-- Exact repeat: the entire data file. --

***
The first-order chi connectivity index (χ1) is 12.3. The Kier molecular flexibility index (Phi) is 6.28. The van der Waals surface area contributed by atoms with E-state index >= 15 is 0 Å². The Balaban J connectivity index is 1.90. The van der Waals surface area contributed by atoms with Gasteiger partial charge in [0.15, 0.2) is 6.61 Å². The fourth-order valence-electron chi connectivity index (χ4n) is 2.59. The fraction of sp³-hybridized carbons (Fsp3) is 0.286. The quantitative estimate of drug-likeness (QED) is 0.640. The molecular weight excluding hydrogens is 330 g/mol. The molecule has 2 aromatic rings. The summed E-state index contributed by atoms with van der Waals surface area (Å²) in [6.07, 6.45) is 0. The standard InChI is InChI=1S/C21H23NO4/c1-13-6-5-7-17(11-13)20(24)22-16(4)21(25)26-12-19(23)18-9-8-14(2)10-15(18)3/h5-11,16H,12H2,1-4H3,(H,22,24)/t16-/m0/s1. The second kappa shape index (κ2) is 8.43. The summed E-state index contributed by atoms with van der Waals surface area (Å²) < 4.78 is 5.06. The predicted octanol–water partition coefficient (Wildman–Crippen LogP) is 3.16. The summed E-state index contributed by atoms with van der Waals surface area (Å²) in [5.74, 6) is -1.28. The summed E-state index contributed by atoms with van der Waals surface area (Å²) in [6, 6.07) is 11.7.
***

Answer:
The first-order chi connectivity index (χ1) is 12.3. The Kier molecular flexibility index (Phi) is 6.28. The van der Waals surface area contributed by atoms with E-state index >= 15 is 0 Å². The Balaban J connectivity index is 1.90. The van der Waals surface area contributed by atoms with Gasteiger partial charge in [0.15, 0.2) is 6.61 Å². The fourth-order valence-electron chi connectivity index (χ4n) is 2.59. The fraction of sp³-hybridized carbons (Fsp3) is 0.286. The quantitative estimate of drug-likeness (QED) is 0.640. The molecular weight excluding hydrogens is 330 g/mol. The molecule has 2 aromatic rings. The summed E-state index contributed by atoms with van der Waals surface area (Å²) in [6.07, 6.45) is 0. The standard InChI is InChI=1S/C21H23NO4/c1-13-6-5-7-17(11-13)20(24)22-16(4)21(25)26-12-19(23)18-9-8-14(2)10-15(18)3/h5-11,16H,12H2,1-4H3,(H,22,24)/t16-/m0/s1. The second kappa shape index (κ2) is 8.43. The summed E-state index contributed by atoms with van der Waals surface area (Å²) < 4.78 is 5.06. The predicted octanol–water partition coefficient (Wildman–Crippen LogP) is 3.16. The summed E-state index contributed by atoms with van der Waals surface area (Å²) in [5.74, 6) is -1.28. The summed E-state index contributed by atoms with van der Waals surface area (Å²) in [6, 6.07) is 11.7.